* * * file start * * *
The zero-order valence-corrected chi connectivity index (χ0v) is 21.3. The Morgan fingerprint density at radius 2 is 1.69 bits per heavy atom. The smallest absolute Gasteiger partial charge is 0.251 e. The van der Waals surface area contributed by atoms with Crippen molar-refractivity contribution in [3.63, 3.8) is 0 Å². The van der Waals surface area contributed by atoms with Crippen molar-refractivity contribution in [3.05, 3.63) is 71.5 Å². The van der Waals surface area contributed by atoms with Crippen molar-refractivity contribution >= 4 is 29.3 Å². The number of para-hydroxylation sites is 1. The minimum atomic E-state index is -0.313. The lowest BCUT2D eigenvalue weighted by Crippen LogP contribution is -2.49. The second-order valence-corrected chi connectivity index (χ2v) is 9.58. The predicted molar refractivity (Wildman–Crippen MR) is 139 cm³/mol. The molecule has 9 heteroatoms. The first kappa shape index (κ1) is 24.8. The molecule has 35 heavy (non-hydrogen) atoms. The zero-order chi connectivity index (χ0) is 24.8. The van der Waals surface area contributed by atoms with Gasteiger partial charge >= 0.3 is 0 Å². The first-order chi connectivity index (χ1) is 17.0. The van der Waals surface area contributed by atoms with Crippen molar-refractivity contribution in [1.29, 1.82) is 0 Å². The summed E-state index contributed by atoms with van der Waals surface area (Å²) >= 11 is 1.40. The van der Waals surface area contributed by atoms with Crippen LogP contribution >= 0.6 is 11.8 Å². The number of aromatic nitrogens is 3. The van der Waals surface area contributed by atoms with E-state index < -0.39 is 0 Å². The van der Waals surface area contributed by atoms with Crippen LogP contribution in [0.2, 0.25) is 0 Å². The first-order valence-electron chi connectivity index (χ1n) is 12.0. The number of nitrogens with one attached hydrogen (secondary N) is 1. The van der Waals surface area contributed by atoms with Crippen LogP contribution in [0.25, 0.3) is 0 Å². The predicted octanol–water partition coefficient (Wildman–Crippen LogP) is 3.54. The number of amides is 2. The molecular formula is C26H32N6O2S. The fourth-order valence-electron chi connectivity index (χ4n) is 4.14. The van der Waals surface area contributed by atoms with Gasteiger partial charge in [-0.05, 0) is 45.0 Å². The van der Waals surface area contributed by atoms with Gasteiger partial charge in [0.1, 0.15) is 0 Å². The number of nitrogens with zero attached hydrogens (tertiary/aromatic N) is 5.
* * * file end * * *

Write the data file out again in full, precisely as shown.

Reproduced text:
The zero-order valence-corrected chi connectivity index (χ0v) is 21.3. The Morgan fingerprint density at radius 2 is 1.69 bits per heavy atom. The smallest absolute Gasteiger partial charge is 0.251 e. The van der Waals surface area contributed by atoms with Crippen molar-refractivity contribution in [3.63, 3.8) is 0 Å². The van der Waals surface area contributed by atoms with Crippen molar-refractivity contribution in [3.05, 3.63) is 71.5 Å². The van der Waals surface area contributed by atoms with Crippen molar-refractivity contribution >= 4 is 29.3 Å². The number of para-hydroxylation sites is 1. The minimum atomic E-state index is -0.313. The lowest BCUT2D eigenvalue weighted by Crippen LogP contribution is -2.49. The second-order valence-corrected chi connectivity index (χ2v) is 9.58. The predicted molar refractivity (Wildman–Crippen MR) is 139 cm³/mol. The molecule has 9 heteroatoms. The first kappa shape index (κ1) is 24.8. The molecule has 35 heavy (non-hydrogen) atoms. The zero-order chi connectivity index (χ0) is 24.8. The van der Waals surface area contributed by atoms with Gasteiger partial charge >= 0.3 is 0 Å². The first-order chi connectivity index (χ1) is 17.0. The van der Waals surface area contributed by atoms with Crippen molar-refractivity contribution in [1.29, 1.82) is 0 Å². The summed E-state index contributed by atoms with van der Waals surface area (Å²) >= 11 is 1.40. The van der Waals surface area contributed by atoms with Crippen LogP contribution >= 0.6 is 11.8 Å². The number of aromatic nitrogens is 3. The van der Waals surface area contributed by atoms with E-state index < -0.39 is 0 Å². The van der Waals surface area contributed by atoms with Crippen LogP contribution in [0.2, 0.25) is 0 Å². The first-order valence-electron chi connectivity index (χ1n) is 12.0. The number of nitrogens with one attached hydrogen (secondary N) is 1. The van der Waals surface area contributed by atoms with Crippen LogP contribution in [0.25, 0.3) is 0 Å². The predicted octanol–water partition coefficient (Wildman–Crippen LogP) is 3.54. The number of amides is 2. The molecular formula is C26H32N6O2S. The fourth-order valence-electron chi connectivity index (χ4n) is 4.14. The van der Waals surface area contributed by atoms with Gasteiger partial charge in [-0.05, 0) is 45.0 Å². The van der Waals surface area contributed by atoms with Gasteiger partial charge in [0.1, 0.15) is 0 Å². The number of nitrogens with zero attached hydrogens (tertiary/aromatic N) is 5.